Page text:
The Impact of Annual Giving: A Departmental Look

February 22, 2017

A departmental look at where your gifts add up—and how they could grow our future

The College of Education is fortunate to have thousands of alumni and friends who make financial contributions to the college, many on an annual basis. We are thankful for every gift because, no matter how big or small, they each add up to support day-to-day research, teaching and learning opportunities in extraordinary ways.

Annual gifts in particular are growing since the university discontinued charging membership dues for the MSU Alumni Association in favor of encouraging donations to the parts of MSU you love the most. So how do those donations go to work in our college? Annual funds enable the college to:

  1. Respond to emerging needs
  2. Enrich the student experience
  3. Expand resources for renowned faculty work

We asked the four department chairs in the College of Education how the collective power of donors helps them to expand their impact—and what they could do with more.

Department of Kinesiology

Annual and expendable donations within the Department of Kinesiology can be felt on a daily and annual basis, says Chair Alan L. Smith. Current funding enables the department to provide fellowship support or assistantships to students, cover travel to meetings and conferences for faculty as well as students, and purchase new and specialized lab equipment.

The focus is on expanding support for students and opportunities for collaboration within the university and beyond. Funding has been used, for example, to help recognize outstanding students at an annual awards luncheon and to support the Summer Coaches’ School, first offered in 2015. This program invites sport coaches and leaders from across the country to build their skills and knowledge during a multi-day, immersive experience. This not only benefits the development of coaches, but the quality of sport experiences provided to young athletes, Smith said.

Smith says Kinesiology could also benefit from larger scale enhancements to its building (see page 20), and faculty.

“We hope to further develop the spaces in IM Circle to be state-of-the-art for teaching and research,” said Smith. “If greater funding became available, we would firstly like to endow faculty positions, and secondly revitalize the old pool space in the building to house learning spaces, community/recreation spaces, labs and offices.”

Contact Dr. Smith:

Department of Teacher Education

With an eye toward the future, many of the gifts to the Department of Teacher Education are centered on strengthening the student experience, says Chair Margaret Crocco.

“We benefit from scholarship money … which helps to defray the fifth-year teaching internship expenses for our students, study abroad trips and general support for our students in years three and four of their undergraduate preparation,” she said.

The department also has its sights set on growing or creating new funds earmarked for elevating how MSU addresses key challenges in the field. Examples include assessment, early childhood and literacy and mathematics education, civic education and media literacy.

Annual gifts to such funds help cover expenses such as individual research projects by department faculty and seminars for working educators.

The establishment of endowed faculty chairs, in particular, could have a longer lasting influence by attracting leading researchers to campus and raising the university’s potential impact in these critical areas of study.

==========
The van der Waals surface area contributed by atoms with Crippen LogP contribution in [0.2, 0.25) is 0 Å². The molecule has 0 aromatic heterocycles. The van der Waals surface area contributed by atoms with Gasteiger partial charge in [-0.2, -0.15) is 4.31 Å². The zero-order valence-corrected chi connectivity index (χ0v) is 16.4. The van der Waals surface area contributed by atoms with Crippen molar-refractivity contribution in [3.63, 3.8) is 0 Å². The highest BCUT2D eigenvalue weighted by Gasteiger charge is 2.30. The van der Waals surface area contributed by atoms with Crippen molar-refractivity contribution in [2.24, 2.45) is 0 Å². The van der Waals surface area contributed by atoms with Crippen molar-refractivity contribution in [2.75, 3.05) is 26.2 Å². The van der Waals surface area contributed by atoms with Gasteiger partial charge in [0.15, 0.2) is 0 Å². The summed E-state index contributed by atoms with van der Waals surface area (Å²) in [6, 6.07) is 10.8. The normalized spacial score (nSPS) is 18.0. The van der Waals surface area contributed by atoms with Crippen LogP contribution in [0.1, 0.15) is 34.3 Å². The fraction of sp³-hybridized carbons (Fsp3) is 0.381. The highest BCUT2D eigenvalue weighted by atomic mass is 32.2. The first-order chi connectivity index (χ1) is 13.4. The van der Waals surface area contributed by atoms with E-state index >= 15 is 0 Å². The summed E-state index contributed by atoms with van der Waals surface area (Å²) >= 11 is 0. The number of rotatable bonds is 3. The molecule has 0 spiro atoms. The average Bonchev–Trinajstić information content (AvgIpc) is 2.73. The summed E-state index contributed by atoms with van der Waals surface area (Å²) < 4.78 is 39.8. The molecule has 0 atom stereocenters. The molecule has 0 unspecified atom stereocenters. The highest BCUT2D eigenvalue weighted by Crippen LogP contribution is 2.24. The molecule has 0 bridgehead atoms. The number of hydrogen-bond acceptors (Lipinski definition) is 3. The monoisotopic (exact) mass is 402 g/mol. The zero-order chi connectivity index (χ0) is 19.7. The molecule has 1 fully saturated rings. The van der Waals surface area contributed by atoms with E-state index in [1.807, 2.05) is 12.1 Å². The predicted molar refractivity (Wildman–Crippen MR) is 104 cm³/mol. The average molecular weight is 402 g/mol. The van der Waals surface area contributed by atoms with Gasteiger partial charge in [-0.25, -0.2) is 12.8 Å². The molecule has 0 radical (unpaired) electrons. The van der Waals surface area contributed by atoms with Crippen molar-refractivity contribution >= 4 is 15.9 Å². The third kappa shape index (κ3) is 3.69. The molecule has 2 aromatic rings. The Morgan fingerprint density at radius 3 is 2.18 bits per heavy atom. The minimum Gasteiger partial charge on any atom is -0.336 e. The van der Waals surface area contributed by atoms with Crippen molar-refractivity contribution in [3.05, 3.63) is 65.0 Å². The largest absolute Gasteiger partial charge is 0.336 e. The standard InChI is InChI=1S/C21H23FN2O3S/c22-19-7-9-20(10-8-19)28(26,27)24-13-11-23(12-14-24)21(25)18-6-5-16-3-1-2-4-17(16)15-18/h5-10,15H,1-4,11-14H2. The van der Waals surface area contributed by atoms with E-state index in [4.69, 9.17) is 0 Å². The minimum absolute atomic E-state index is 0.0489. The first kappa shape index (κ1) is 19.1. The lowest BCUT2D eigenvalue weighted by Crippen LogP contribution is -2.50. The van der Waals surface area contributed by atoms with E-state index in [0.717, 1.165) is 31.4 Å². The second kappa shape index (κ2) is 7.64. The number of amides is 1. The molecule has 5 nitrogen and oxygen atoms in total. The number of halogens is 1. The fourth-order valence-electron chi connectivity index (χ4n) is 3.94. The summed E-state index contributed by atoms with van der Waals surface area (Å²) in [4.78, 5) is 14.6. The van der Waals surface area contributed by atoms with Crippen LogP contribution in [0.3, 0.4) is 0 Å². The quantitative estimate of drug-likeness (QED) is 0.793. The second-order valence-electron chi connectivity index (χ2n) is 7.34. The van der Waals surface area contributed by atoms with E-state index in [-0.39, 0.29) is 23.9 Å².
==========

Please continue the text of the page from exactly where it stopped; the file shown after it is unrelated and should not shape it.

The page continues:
Contact Dr. Crocco:

Department of Educational Administration

The Department of Educational Administration is grateful to its donors who have made unique opportunities possible for students, including scholarships and annual colloquia and symposia featuring national speakers on current topics. Annual gifts are also directed to cover the costs of student experiences that enrich their learning, such as travel to special forums and workshops.

More funding could expand this support to additional faculty and students who collaborate in research and learning. Unlike their doctoral student peers, master’s students in particular lack external resources to attend conferences, said Chair Marilyn Amey.

“Those experiences are usually quite key to job placements, especially for master’s students in student affairs,” she said. “Given that opportunities for students continue to expand and our ability to support them is limited, more money for this could always be valuable.”

Contact Dr. Amey:

Department of Counseling, Educational Psychology and Special Education

Annual gifts to the Department of Counseling, Educational Psychology and Special Education (CEPSE) are funneled to cover expenses for students beyond coursework: professional development in the field, travel and research endeavors.

Gifts from donors have been especially helpful to support future special education teachers during the fifth-year internship.

“This is a costly extra year for students, but one that really equips them to hit the ground running when they start their career,” said CEPSE Chair Richard Prawat.

Doctoral students pursuing their Ph.D. through the hybrid program in Educational Psychology and Educational Technology (EPET) could also benefit from additional private support, Prawat said. This is because their status, attending classes substantially online, does not qualify them for many forms of financial support available to other doctoral students.

Contact Dr. Prawat:

How to give

Contact the Development Office:

(517) 432-1983

620 Farm Lane, Room 513, East Lansing, MI 48824-1983